The World Health Organisation estimates that by 2030 depression will be the biggest singular healthcare problem, costing $6 trillion worldwide.
Still, many aspects of mental health in the future look bright. We are moving away from stigmatising them to acknowledging them. Many of us now know that, like any organ, the brain can “fall sick” too.
The removal of stigma means that people are playing a more active part in their self care. Mental health is no longer considered as just an absence of mental illness, and is rather how to improve one’s psychological experience.
Gen Y and Z seem to be spearheading this change. And as a tech savvy generation, they are using technology as the next step to mental health care, harnessing machines to help manage their mental health.
Technology is already evolving mental health quicker than anyone would have thought. Cognitive and behavioural therapies can be diagnosed and resolved online in a safe and efficient manner, even including methods such as self care. Today, someone who may believe they have anxiety, can quickly and economically direct their own mental health at any time, even on their smartphones. This would be seen as fiction just a few years ago. Online programs like Black Dog’s myCompass, which has 30,000 active users, is the future.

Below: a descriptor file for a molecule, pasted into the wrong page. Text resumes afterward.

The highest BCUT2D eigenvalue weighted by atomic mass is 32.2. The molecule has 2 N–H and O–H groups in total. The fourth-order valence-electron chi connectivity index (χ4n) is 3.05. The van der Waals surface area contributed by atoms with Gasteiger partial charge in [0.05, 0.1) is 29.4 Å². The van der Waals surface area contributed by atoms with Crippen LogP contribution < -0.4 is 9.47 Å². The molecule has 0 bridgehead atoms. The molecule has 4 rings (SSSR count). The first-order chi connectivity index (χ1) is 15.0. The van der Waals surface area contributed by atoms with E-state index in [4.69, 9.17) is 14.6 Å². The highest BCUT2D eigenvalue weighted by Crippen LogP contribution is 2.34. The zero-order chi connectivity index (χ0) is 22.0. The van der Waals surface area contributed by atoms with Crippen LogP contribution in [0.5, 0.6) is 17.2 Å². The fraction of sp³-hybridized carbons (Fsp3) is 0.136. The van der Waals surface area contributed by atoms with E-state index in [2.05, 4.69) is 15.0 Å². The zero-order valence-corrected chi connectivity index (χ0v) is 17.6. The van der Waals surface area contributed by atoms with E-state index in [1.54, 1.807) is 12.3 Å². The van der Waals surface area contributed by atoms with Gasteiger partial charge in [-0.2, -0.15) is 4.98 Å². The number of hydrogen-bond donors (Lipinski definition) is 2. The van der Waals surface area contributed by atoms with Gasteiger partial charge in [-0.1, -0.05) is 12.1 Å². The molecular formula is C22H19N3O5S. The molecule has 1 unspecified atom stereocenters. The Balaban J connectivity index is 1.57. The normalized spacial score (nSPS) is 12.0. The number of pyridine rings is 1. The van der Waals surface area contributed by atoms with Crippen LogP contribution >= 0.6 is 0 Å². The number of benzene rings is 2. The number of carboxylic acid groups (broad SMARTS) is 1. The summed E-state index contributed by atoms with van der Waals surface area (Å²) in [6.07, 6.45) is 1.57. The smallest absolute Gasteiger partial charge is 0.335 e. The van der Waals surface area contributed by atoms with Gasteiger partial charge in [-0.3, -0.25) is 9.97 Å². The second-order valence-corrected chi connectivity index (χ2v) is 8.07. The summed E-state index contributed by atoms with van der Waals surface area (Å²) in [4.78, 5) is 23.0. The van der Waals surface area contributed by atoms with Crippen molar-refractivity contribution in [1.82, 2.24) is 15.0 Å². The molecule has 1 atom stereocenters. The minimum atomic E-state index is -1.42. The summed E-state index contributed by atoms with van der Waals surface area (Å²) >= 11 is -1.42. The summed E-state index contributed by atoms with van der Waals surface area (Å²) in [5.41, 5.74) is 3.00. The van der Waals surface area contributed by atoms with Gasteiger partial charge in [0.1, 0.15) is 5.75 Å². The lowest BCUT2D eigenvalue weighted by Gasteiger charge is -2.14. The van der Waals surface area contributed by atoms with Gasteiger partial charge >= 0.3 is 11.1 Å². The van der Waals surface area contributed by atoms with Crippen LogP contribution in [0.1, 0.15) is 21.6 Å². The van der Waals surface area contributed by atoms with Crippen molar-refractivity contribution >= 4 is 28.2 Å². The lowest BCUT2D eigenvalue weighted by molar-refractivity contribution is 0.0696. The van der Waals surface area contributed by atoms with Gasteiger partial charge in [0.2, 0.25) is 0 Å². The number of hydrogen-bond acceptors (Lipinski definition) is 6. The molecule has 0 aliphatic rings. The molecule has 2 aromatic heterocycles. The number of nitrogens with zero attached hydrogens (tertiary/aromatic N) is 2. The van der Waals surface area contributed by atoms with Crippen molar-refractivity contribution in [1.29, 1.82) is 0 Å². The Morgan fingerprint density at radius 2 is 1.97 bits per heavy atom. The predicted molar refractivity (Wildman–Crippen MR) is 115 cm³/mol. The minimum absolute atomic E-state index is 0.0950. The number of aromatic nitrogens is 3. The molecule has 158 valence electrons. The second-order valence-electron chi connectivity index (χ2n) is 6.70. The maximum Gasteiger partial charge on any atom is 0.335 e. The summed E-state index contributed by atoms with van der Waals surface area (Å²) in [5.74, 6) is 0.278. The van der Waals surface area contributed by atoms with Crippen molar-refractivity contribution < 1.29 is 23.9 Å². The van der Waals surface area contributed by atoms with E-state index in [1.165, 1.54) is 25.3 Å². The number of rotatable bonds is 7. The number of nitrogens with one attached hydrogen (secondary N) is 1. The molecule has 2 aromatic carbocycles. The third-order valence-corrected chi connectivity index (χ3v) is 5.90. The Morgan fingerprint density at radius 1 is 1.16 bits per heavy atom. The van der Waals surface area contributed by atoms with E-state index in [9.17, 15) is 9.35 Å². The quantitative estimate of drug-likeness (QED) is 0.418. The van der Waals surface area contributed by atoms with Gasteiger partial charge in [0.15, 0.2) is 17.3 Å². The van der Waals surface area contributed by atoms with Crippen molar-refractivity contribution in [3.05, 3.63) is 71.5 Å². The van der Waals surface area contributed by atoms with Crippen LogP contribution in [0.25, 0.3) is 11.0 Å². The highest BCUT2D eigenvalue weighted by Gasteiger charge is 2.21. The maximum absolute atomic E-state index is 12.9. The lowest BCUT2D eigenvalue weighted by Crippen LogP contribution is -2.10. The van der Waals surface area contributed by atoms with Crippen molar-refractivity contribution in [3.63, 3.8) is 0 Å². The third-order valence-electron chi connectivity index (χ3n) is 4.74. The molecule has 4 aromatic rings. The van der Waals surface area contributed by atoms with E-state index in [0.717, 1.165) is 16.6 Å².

Technology aids in not just diagnosing but studying
Technology is also completely changing how we study mental health.
At the Black Dog Institute, the Digital Dog research group is researching avant garde e-mental health technology in collaboration with some of the modern geniuses of the world.
Other researchers at Black Dog are working to learn how an individual’s social media history can be utilised to give them tailored mental health recommendations through machine learning models of mental health risk.
But not everything is problem-free
As with any and all paradigm changes, problems arise. Some professionals are worried that digital health spells will become a replacement for human clinicians.Yet rather than replacing them, technology will likely coexist with them, giving clinicians and consumers powerful tools to enhance well-being.
Another problem is ensuring the quality of care as we explore the link between clinical science and tech entrepreneurship. Users need to be especially savvy in a digital marketplace filled with apps that make tempting claims that seem too good to be true. A helpful guiding tool is to look for apps developed in collaboration with major universities or centres of research excellence.
Despite these problems, research suggests that man and robot will meet the future of mental health together. As mental health researchers explore how technology can improve mental health, fascinating questions continue to emerge such as how AI can assist in therapy and if AI can replicate a human mind, can we ensure its soundness of mental health? The real future of mental health likely involves taking care of more than just the human psyche.